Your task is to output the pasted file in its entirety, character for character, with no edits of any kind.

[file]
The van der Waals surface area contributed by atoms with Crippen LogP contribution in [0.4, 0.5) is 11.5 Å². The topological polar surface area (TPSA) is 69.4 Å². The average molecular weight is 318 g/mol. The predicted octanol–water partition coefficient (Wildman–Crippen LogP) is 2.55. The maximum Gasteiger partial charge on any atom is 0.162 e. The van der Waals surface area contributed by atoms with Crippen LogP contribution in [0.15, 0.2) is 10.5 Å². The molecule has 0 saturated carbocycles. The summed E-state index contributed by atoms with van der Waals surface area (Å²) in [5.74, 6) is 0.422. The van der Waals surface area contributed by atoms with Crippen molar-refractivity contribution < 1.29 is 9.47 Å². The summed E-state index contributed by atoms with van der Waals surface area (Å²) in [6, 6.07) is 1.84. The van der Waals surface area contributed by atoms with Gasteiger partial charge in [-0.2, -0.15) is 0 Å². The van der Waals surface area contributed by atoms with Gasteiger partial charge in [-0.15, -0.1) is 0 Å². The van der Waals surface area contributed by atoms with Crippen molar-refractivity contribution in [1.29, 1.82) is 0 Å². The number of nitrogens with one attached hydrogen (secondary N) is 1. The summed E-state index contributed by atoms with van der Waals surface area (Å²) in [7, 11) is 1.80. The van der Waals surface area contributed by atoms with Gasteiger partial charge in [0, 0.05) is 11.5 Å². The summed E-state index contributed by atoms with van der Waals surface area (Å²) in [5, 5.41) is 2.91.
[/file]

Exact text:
The van der Waals surface area contributed by atoms with Crippen LogP contribution in [0.4, 0.5) is 11.5 Å². The topological polar surface area (TPSA) is 69.4 Å². The average molecular weight is 318 g/mol. The predicted octanol–water partition coefficient (Wildman–Crippen LogP) is 2.55. The maximum Gasteiger partial charge on any atom is 0.162 e. The van der Waals surface area contributed by atoms with Crippen LogP contribution in [0.15, 0.2) is 10.5 Å². The molecule has 0 saturated carbocycles. The summed E-state index contributed by atoms with van der Waals surface area (Å²) in [5.74, 6) is 0.422. The van der Waals surface area contributed by atoms with Crippen molar-refractivity contribution < 1.29 is 9.47 Å². The summed E-state index contributed by atoms with van der Waals surface area (Å²) in [6, 6.07) is 1.84. The van der Waals surface area contributed by atoms with Gasteiger partial charge in [-0.2, -0.15) is 0 Å². The van der Waals surface area contributed by atoms with Gasteiger partial charge in [-0.15, -0.1) is 0 Å². The van der Waals surface area contributed by atoms with Crippen molar-refractivity contribution in [1.29, 1.82) is 0 Å². The number of nitrogens with one attached hydrogen (secondary N) is 1. The summed E-state index contributed by atoms with van der Waals surface area (Å²) in [7, 11) is 1.80. The van der Waals surface area contributed by atoms with Gasteiger partial charge in [0, 0.05) is 11.5 Å². The summed E-state index contributed by atoms with van der Waals surface area (Å²) in [5, 5.41) is 2.91.